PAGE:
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Making Fish Faces

July 1, 2013

Lateral view: skeletal pharyngeal developmentIn the last days of December 1942, members of the American Society of Zoologists gathered at New York City’s Hunter College to hold their 40th annual scientific meeting. To open the conference, about a dozen presenters gathered at 9:30 a.m. in Room 718 of the college’s main building to offer the latest in embryology. The latest meant viewing “living pictures” of embryonic development captured through the lens of a motion-picture camera, then one of biology’s high-tech imaging tools of choice.

Slotted fourth on the program that morning was a fifteen-minute clip titled: The formation of the blastodisc in the egg of the zebra fish. (The blastodisc is the egg’s embryo-forming portion.) Sitting near the controls of the Lantern moving-picture projector was the cytologist Dr. Warren Lewis, then of the Wistar Institute in Philadelphia. His myriad brief biology films were standard fare in American schools, and today’s offering would introduce most in the room and in science class to this tropical freshwater fish that was native to the southeastern Himalayas.

Lewis chose the zebrafish (Brachydanio rerio) because its embryo is almost fully transparent, allowing the camera lens a clear, fixed view of the blastodisc. “The blastodisc soon begins to appear over the flattened area,” he described. “The continuous contractile tension of the superficial gel layer surrounding the yolk forces relatively clear cytoplasm through the flattened area to form the blastodisc.”
ventral view: skeletal pharyngeal development

In the 70-plus years since these simple observations, the zebrafish has become one of the go-to model organisms in vertebrate developmental biology. This small, minnow-like fish develops from start to finish in only about 12 hours, its genome is amenable to genetic manipulation, and, as Lewis discovered, its body plan can be clearly visualized throughout development, today down to cellular resolution. Another major selling point is the developmental pattern that unfolds in the zebrafish is conserved among all vertebrates.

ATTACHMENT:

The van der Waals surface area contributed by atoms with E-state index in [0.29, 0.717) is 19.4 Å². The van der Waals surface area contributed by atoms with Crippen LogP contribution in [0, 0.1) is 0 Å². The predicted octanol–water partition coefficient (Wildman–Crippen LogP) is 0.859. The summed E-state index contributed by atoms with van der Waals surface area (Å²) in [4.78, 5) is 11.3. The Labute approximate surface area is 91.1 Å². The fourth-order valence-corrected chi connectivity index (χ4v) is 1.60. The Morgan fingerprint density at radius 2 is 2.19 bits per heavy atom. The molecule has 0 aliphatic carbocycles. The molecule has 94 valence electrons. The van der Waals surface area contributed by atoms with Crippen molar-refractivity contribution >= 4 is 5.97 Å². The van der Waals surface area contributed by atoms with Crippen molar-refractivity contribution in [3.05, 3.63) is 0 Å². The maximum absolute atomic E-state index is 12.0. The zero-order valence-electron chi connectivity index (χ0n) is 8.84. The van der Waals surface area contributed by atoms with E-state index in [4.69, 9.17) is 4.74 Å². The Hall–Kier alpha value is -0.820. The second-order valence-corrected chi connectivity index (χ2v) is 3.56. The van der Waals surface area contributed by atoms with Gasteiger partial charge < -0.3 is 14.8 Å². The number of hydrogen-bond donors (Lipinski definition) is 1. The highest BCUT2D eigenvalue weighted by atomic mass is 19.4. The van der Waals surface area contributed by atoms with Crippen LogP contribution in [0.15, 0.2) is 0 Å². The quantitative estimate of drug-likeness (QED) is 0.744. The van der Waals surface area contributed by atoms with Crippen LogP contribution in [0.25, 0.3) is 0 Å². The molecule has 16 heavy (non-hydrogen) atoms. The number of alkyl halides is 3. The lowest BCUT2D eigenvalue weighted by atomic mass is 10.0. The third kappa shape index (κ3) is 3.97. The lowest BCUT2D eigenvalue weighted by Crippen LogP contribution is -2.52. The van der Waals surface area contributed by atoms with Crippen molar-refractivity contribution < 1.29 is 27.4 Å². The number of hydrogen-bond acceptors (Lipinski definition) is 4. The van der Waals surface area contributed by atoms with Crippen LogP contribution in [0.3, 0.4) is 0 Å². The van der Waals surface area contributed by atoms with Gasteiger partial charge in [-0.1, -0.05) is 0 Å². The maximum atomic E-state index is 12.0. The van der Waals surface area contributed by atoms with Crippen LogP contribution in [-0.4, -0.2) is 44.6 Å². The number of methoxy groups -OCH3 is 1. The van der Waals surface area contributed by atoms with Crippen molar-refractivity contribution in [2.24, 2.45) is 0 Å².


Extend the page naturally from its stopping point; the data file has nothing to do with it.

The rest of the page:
Published online on May 28 in BMC Developmental Biology, a group of NIDCR-supported scientists show just how detailed and valuable of a resource the zebrafish has become in advancing craniofacial research. They describe the FishFace Atlas, a free, high-resolution developmental map of the zebrafish craniofacial skeleton. The atlas serves as a reference guide for scientists to enable anatomical and cellular studies of craniofacial development. FishFace is a component of the NIDCR-supported FaceBase Consortium, and its web page is found at:

The article is titled, “FishFace: Interactive atlas of zebrafish craniofacial development at cellular resolution.” The article is published online in the journal BMC Developmental Biology. The authors are Eames BF, Delaurier A, Ullmann B, Huycke TR, Nichols JT, Dowd J, McFadden M, Sasaki MM, and Kimmel CB.

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This page last updated: February 26, 2014